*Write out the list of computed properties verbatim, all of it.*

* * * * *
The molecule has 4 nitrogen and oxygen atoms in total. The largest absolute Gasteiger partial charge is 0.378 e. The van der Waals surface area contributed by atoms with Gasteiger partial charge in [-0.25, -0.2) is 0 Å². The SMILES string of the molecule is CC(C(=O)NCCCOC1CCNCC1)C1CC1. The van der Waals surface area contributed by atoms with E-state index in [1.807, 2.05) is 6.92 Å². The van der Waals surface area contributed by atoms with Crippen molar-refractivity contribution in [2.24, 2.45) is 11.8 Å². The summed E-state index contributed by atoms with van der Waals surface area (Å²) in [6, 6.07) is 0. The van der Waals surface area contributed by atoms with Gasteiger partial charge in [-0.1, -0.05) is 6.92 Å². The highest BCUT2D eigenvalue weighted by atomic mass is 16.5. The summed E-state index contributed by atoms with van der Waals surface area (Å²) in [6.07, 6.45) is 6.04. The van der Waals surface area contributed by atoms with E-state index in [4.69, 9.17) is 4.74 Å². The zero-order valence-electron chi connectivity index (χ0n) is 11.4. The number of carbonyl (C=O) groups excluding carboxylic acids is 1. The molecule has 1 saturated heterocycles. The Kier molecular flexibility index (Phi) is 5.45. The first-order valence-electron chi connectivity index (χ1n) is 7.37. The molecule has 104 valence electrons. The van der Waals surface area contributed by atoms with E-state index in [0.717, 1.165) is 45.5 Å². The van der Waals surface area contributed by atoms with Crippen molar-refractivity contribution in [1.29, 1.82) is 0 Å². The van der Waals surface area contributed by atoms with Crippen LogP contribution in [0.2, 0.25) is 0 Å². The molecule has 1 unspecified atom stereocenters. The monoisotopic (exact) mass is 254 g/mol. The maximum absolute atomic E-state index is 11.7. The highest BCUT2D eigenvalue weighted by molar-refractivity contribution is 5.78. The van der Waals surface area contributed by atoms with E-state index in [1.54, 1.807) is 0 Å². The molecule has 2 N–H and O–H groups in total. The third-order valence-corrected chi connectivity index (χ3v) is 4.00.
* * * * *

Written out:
The molecule has 4 nitrogen and oxygen atoms in total. The largest absolute Gasteiger partial charge is 0.378 e. The van der Waals surface area contributed by atoms with Gasteiger partial charge in [-0.25, -0.2) is 0 Å². The SMILES string of the molecule is CC(C(=O)NCCCOC1CCNCC1)C1CC1. The van der Waals surface area contributed by atoms with E-state index in [1.807, 2.05) is 6.92 Å². The van der Waals surface area contributed by atoms with Crippen molar-refractivity contribution in [2.24, 2.45) is 11.8 Å². The summed E-state index contributed by atoms with van der Waals surface area (Å²) in [6, 6.07) is 0. The van der Waals surface area contributed by atoms with Gasteiger partial charge in [-0.1, -0.05) is 6.92 Å². The highest BCUT2D eigenvalue weighted by atomic mass is 16.5. The summed E-state index contributed by atoms with van der Waals surface area (Å²) in [6.07, 6.45) is 6.04. The van der Waals surface area contributed by atoms with E-state index in [4.69, 9.17) is 4.74 Å². The zero-order valence-electron chi connectivity index (χ0n) is 11.4. The number of carbonyl (C=O) groups excluding carboxylic acids is 1. The molecule has 1 saturated heterocycles. The Kier molecular flexibility index (Phi) is 5.45. The first-order valence-electron chi connectivity index (χ1n) is 7.37. The molecule has 104 valence electrons. The van der Waals surface area contributed by atoms with E-state index in [0.717, 1.165) is 45.5 Å². The van der Waals surface area contributed by atoms with Crippen molar-refractivity contribution in [1.29, 1.82) is 0 Å². The van der Waals surface area contributed by atoms with Crippen LogP contribution in [0.2, 0.25) is 0 Å². The molecule has 1 unspecified atom stereocenters. The monoisotopic (exact) mass is 254 g/mol. The maximum absolute atomic E-state index is 11.7. The highest BCUT2D eigenvalue weighted by molar-refractivity contribution is 5.78. The van der Waals surface area contributed by atoms with E-state index in [1.54, 1.807) is 0 Å². The molecule has 2 N–H and O–H groups in total. The third-order valence-corrected chi connectivity index (χ3v) is 4.00.